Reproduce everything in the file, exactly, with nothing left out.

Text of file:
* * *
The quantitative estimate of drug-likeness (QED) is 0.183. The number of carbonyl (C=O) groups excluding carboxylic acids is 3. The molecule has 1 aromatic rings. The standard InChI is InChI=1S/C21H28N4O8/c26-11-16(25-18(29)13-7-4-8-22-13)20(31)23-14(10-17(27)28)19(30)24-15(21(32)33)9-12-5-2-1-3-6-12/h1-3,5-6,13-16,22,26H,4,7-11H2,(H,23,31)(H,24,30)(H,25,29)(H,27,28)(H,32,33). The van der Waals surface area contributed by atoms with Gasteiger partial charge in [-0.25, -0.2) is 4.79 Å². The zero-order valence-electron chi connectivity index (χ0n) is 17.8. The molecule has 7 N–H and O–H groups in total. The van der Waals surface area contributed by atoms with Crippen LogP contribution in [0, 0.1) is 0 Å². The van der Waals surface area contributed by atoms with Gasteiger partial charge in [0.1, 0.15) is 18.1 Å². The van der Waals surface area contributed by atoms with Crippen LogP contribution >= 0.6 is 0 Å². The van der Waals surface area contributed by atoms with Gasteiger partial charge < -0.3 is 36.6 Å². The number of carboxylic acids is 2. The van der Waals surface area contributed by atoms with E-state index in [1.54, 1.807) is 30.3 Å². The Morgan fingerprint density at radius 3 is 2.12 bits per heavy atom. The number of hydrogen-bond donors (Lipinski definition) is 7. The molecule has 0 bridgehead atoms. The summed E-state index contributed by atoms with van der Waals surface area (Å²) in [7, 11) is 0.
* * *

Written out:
The quantitative estimate of drug-likeness (QED) is 0.183. The number of carbonyl (C=O) groups excluding carboxylic acids is 3. The molecule has 1 aromatic rings. The standard InChI is InChI=1S/C21H28N4O8/c26-11-16(25-18(29)13-7-4-8-22-13)20(31)23-14(10-17(27)28)19(30)24-15(21(32)33)9-12-5-2-1-3-6-12/h1-3,5-6,13-16,22,26H,4,7-11H2,(H,23,31)(H,24,30)(H,25,29)(H,27,28)(H,32,33). The van der Waals surface area contributed by atoms with Gasteiger partial charge in [-0.25, -0.2) is 4.79 Å². The zero-order valence-electron chi connectivity index (χ0n) is 17.8. The molecule has 7 N–H and O–H groups in total. The van der Waals surface area contributed by atoms with Crippen LogP contribution in [0, 0.1) is 0 Å². The van der Waals surface area contributed by atoms with Gasteiger partial charge in [0.1, 0.15) is 18.1 Å². The van der Waals surface area contributed by atoms with Crippen LogP contribution >= 0.6 is 0 Å². The van der Waals surface area contributed by atoms with Gasteiger partial charge < -0.3 is 36.6 Å². The number of carboxylic acids is 2. The van der Waals surface area contributed by atoms with E-state index in [1.54, 1.807) is 30.3 Å². The Morgan fingerprint density at radius 3 is 2.12 bits per heavy atom. The number of hydrogen-bond donors (Lipinski definition) is 7. The molecule has 0 bridgehead atoms. The summed E-state index contributed by atoms with van der Waals surface area (Å²) in [7, 11) is 0.